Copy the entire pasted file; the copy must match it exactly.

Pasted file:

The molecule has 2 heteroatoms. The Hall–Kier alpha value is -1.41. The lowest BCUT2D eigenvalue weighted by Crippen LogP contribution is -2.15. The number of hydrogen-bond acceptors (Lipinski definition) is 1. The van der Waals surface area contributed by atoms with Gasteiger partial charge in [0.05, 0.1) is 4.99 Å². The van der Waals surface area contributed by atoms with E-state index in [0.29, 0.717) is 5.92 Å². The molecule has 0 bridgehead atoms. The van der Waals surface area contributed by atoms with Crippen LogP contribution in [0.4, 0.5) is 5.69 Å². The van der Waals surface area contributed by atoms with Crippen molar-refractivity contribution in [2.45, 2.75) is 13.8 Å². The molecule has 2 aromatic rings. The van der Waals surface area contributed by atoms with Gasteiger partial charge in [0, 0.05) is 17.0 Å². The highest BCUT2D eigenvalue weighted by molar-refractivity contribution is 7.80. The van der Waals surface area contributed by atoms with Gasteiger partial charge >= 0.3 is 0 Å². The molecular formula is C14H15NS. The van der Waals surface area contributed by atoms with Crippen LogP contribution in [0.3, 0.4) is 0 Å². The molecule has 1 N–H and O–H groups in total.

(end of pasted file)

The molecule has 2 heteroatoms. The Hall–Kier alpha value is -1.41. The lowest BCUT2D eigenvalue weighted by Crippen LogP contribution is -2.15. The number of hydrogen-bond acceptors (Lipinski definition) is 1. The van der Waals surface area contributed by atoms with Gasteiger partial charge in [0.05, 0.1) is 4.99 Å². The van der Waals surface area contributed by atoms with E-state index in [0.29, 0.717) is 5.92 Å². The molecule has 0 bridgehead atoms. The van der Waals surface area contributed by atoms with Crippen LogP contribution in [0.4, 0.5) is 5.69 Å². The van der Waals surface area contributed by atoms with Crippen molar-refractivity contribution in [2.45, 2.75) is 13.8 Å². The molecule has 2 aromatic rings. The van der Waals surface area contributed by atoms with Gasteiger partial charge in [0, 0.05) is 17.0 Å². The highest BCUT2D eigenvalue weighted by molar-refractivity contribution is 7.80. The van der Waals surface area contributed by atoms with Gasteiger partial charge >= 0.3 is 0 Å². The molecular formula is C14H15NS. The van der Waals surface area contributed by atoms with Crippen LogP contribution in [0.3, 0.4) is 0 Å². The molecule has 1 N–H and O–H groups in total.